“Everything needed to heal the earth can come right from your own garden,” says Mead, the center’s program director, as the soil filters through his fingers. “That’s the heart of biodynamics—a partnership with the forces of the earth and the cosmos.”
If biodynamics (BD for short) sounds a bit mystical, that’s because it is—yet a growing community of proponents ranging from backyard gardeners to small-scale fruit, vegetable, and dairy farmers to commercial winemakers claim big results from its unusual techniques. These include tracking the movements of the moon and stars to guide planting and cultivation, using composting techniques that employ herbal preparations to enhance the breakdown of organic matter, and spraying specially aged manure and silica elixirs on beds and plants to focus the growth-promoting powers of soil, light, and air.
“Biodynamics is all about rebuilding healthy soil, growing healthier food, and building a community of people around that,” Mead says. “And in the U.S., it all started here in this garden.”
Founded in 1926 as Threefold Farm, this peaceful oasis is just 30 miles from New York City—yet worlds away from the malls and interstate traffic jams just up the road. Here, honeybees buzz in a tidy apiary. There’s a small orchard of dwarf apple and pear trees. Phlox, mayapple, and bleeding heart bloom in exuberant, half-wild borders. Inside the fenced vegetable garden, cover crops of crimson clover and blue-green rye ripple in the wind. Onions and peas, lettuces and radishes—30 vegetable varieties in all—reach for the sun.
Look closer, and there are signs of the garden’s biodynamic roots everywhere. This beyond-organic approach has been practiced here for most of the past 84 years. A planting calendar based on lunar cycles hangs in the garden shed. The 68 beds in the vegetable garden are raised—BD practitioners believe this enlivens the soil. There are big patches of chamomile, yarrow, and valerian—herbs added in small quantities at specific places in a compost pile to improve the conversion of garden and kitchen scraps into rich, moist humus. And a barrel of stinging-nettle tea—with a smell so pungent it makes my eyes sting—waits to be used for watering vegetables. (Tomatoes love it.)
“Biodynamics is definitely spiritual,” says assistant gardener Megan Durney. “But there are no hard-and-fast rules. Add pieces of it to your gardening—you don’t have to do everything. And you don’t have to take it on faith. Experimenting and being skeptical are encouraged. See for yourself what works. That’s what I do.”
Biodynamics and organic gardening have much in common, including a shared moment of rebellious, chemical-free history—with connections to this little plot of land where renowned biodynamic scientist Ehrenfried Pfeiffer spent 17 years researching BD growing methods. The center is named for him, and his old lab is just up the hill. While Pfeiffer wasn’t the first to bring BD to America from Europe, he was an important early leader—working in Switzerland with the founder of biodynamics, Rudolf Steiner, and running a successful BD farm in Holland before leaving Europe to come to America in the 1930s.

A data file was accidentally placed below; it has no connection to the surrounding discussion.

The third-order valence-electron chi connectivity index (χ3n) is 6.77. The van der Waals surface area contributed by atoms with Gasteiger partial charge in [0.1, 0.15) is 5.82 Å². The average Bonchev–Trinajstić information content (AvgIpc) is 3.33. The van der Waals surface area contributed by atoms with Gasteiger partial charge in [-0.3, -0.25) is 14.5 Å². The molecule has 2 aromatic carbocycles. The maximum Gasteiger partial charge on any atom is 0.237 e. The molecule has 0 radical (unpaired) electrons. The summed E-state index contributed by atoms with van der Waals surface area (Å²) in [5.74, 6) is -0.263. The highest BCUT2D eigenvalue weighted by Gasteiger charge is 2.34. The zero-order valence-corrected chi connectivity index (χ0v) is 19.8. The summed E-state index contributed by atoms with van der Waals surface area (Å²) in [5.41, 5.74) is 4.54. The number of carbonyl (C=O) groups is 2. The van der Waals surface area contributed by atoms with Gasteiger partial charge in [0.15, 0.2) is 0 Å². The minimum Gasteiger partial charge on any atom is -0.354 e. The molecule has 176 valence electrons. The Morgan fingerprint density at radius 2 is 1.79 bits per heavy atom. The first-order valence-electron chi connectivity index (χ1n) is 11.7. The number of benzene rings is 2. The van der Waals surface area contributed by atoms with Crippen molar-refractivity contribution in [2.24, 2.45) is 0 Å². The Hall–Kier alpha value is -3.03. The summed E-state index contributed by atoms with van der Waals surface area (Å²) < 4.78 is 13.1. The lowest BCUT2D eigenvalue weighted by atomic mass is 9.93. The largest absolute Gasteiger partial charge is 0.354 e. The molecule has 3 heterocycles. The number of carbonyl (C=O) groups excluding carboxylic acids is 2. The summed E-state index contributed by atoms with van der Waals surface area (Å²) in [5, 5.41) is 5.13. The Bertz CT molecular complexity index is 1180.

In Pennsylvania, Pfeiffer crossed paths with J.I. Rodale, founder of this magazine and of America’s organic-gardening movement. In the 1930s and 1940s, it took about 2 hours to drive between Rodale’s experimental farm near Emmaus, and Kimberton, where Pfeiffer was creating a model biodynamic farm and training center. “These were passionate men with big personalities and strong opinions. Their conversations must have been fascinating,” says Bill Day, development coordinator at Threefold Educational Center (parent of the Pfeiffer Center and of the other community and educational organizations on the propery’s 140 acres, including a restaurant, a food co-op and a Waldorf school).
Both men were intent on showing the world an alternative to the chemical-based agriculture they feared was sapping the earth’s fertility and leaching nutrients from food. Rodale funded some of Pfeiffer’s early experiments, including one in which mice fed an organic diet were found to be less irritable and have fewer digestion problems than those on conventional chemically raised feed. Rodale published Pfeiffer’s book The Earth’s Face and Human Destiny in 1947 and commissioned Pfeiffer to write for Organic Gardening. “The soil itself is now considered a living being,” Pfeiffer wrote in the pages of this magazine 62 years ago. “It dies when it is abused and mineralized. It is sustained when organic methods are practiced.”
Today, the Pfeiffer Center is teaching the world how to garden biodynamically. There’s a yearlong training program for aspiring BD growers, weekend workshops for backyard gardeners, and a program called the Outdoor Lesson that invites schoolchildren from local public schools to get their hands dirty in the garden—and taste the results.
“For years, biodynamics was a small movement—it’s better known in Europe and Australia,” Mead says. “Now, more small farms, orchards, and vineyards are adopting it. So are CSAs [Community-Supported Agriculture farms] where you can buy into a share of the harvest. You can buy biodynamic garden seed and find certified, biodynamic produce at natural-food stores. I think people who know about organics are looking for something more spiritual in the garden—and in their food. This goes beyond sustainability to resupplying the earth with what it really needs. We believe that’s our responsibility.”
One backyard gardener who’s convinced is Richard Makowski of River Vale, New Jersey. Makowski says he tried the biodynamic planting calendar a few years ago “for the heck of it”—and saw his winter squash yields triple. “My wife says the vegetables are sweeter,” he says, taking a break from planting a bed at the Pfeiffer garden. “I didn’t even believe this stuff at first. And maybe you don’t have to. But I’ve never met a gardener who isn’t spiritual on some level.”